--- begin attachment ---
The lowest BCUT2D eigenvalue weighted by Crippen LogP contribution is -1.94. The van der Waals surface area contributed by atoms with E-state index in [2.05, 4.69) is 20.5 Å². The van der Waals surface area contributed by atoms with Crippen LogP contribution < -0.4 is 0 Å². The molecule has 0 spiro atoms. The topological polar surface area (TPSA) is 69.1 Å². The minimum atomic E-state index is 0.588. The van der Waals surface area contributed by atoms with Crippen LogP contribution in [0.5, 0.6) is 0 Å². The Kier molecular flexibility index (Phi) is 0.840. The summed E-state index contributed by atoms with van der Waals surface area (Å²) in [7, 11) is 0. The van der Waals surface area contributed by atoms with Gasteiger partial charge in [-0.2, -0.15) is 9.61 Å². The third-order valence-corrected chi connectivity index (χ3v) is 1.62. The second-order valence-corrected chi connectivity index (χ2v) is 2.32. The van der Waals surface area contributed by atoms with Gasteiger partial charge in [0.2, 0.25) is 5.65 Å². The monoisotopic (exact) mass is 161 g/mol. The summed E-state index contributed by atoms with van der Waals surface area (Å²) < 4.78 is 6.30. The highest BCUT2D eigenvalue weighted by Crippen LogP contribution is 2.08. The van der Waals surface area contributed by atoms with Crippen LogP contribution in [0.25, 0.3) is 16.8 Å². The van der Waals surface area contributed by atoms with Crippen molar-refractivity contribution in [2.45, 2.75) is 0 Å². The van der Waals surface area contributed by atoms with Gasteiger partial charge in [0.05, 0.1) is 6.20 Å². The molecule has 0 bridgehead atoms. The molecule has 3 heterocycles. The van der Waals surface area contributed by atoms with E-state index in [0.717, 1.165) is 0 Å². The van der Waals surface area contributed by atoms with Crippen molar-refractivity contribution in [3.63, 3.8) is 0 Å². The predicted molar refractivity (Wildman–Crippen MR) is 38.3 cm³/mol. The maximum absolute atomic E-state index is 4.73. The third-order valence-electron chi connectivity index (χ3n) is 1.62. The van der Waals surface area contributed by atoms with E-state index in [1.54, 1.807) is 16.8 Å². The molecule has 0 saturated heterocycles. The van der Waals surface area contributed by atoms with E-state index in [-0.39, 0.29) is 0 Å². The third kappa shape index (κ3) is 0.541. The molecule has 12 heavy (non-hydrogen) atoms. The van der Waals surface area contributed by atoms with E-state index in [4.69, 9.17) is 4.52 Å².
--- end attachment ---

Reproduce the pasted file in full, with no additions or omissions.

The lowest BCUT2D eigenvalue weighted by Crippen LogP contribution is -1.94. The van der Waals surface area contributed by atoms with E-state index in [2.05, 4.69) is 20.5 Å². The van der Waals surface area contributed by atoms with Crippen LogP contribution < -0.4 is 0 Å². The molecule has 0 spiro atoms. The topological polar surface area (TPSA) is 69.1 Å². The minimum atomic E-state index is 0.588. The van der Waals surface area contributed by atoms with Crippen LogP contribution in [0.5, 0.6) is 0 Å². The Kier molecular flexibility index (Phi) is 0.840. The summed E-state index contributed by atoms with van der Waals surface area (Å²) in [7, 11) is 0. The van der Waals surface area contributed by atoms with Gasteiger partial charge in [-0.2, -0.15) is 9.61 Å². The third-order valence-corrected chi connectivity index (χ3v) is 1.62. The second-order valence-corrected chi connectivity index (χ2v) is 2.32. The van der Waals surface area contributed by atoms with Gasteiger partial charge in [0.2, 0.25) is 5.65 Å². The monoisotopic (exact) mass is 161 g/mol. The summed E-state index contributed by atoms with van der Waals surface area (Å²) < 4.78 is 6.30. The highest BCUT2D eigenvalue weighted by Crippen LogP contribution is 2.08. The van der Waals surface area contributed by atoms with Crippen LogP contribution in [0.25, 0.3) is 16.8 Å². The van der Waals surface area contributed by atoms with Crippen molar-refractivity contribution in [2.45, 2.75) is 0 Å². The van der Waals surface area contributed by atoms with Gasteiger partial charge in [0.05, 0.1) is 6.20 Å². The molecule has 0 bridgehead atoms. The molecule has 3 heterocycles. The van der Waals surface area contributed by atoms with E-state index in [0.717, 1.165) is 0 Å². The van der Waals surface area contributed by atoms with Crippen molar-refractivity contribution in [3.63, 3.8) is 0 Å². The predicted molar refractivity (Wildman–Crippen MR) is 38.3 cm³/mol. The maximum absolute atomic E-state index is 4.73. The third-order valence-electron chi connectivity index (χ3n) is 1.62. The van der Waals surface area contributed by atoms with E-state index in [1.54, 1.807) is 16.8 Å². The molecule has 0 saturated heterocycles. The van der Waals surface area contributed by atoms with E-state index in [-0.39, 0.29) is 0 Å². The third kappa shape index (κ3) is 0.541. The molecule has 12 heavy (non-hydrogen) atoms. The van der Waals surface area contributed by atoms with E-state index in [4.69, 9.17) is 4.52 Å².